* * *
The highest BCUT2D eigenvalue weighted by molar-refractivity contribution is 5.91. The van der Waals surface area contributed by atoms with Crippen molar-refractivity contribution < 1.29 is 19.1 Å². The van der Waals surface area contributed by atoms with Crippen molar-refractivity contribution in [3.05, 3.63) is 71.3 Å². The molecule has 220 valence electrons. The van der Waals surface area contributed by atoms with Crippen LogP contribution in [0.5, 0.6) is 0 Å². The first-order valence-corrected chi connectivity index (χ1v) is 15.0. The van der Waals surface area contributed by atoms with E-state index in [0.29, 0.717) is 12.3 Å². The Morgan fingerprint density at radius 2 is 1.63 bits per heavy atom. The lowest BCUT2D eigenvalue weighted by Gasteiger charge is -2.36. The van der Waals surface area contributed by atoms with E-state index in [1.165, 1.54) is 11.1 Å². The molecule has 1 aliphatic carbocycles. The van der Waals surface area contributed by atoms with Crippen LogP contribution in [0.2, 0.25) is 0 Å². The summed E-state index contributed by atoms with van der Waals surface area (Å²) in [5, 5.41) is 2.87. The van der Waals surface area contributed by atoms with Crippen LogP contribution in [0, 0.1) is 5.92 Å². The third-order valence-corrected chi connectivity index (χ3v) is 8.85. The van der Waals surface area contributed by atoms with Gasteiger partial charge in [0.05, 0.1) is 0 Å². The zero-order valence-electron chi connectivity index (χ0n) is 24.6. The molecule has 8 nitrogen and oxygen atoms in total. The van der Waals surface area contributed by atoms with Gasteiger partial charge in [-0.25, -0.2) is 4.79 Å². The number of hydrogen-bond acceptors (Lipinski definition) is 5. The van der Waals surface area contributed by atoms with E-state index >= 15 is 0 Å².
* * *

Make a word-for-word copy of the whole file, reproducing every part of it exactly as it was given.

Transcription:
The highest BCUT2D eigenvalue weighted by molar-refractivity contribution is 5.91. The van der Waals surface area contributed by atoms with Crippen molar-refractivity contribution < 1.29 is 19.1 Å². The van der Waals surface area contributed by atoms with Crippen molar-refractivity contribution in [3.05, 3.63) is 71.3 Å². The molecule has 220 valence electrons. The van der Waals surface area contributed by atoms with Crippen LogP contribution in [0.5, 0.6) is 0 Å². The first-order valence-corrected chi connectivity index (χ1v) is 15.0. The van der Waals surface area contributed by atoms with E-state index in [0.29, 0.717) is 12.3 Å². The Morgan fingerprint density at radius 2 is 1.63 bits per heavy atom. The lowest BCUT2D eigenvalue weighted by Gasteiger charge is -2.36. The van der Waals surface area contributed by atoms with E-state index in [1.165, 1.54) is 11.1 Å². The molecule has 1 aliphatic carbocycles. The van der Waals surface area contributed by atoms with Crippen LogP contribution in [0.2, 0.25) is 0 Å². The summed E-state index contributed by atoms with van der Waals surface area (Å²) in [5, 5.41) is 2.87. The van der Waals surface area contributed by atoms with Crippen LogP contribution in [0, 0.1) is 5.92 Å². The third-order valence-corrected chi connectivity index (χ3v) is 8.85. The van der Waals surface area contributed by atoms with Gasteiger partial charge in [0.05, 0.1) is 0 Å². The zero-order valence-electron chi connectivity index (χ0n) is 24.6. The molecule has 8 nitrogen and oxygen atoms in total. The van der Waals surface area contributed by atoms with Gasteiger partial charge in [-0.25, -0.2) is 4.79 Å². The number of hydrogen-bond acceptors (Lipinski definition) is 5. The van der Waals surface area contributed by atoms with E-state index >= 15 is 0 Å².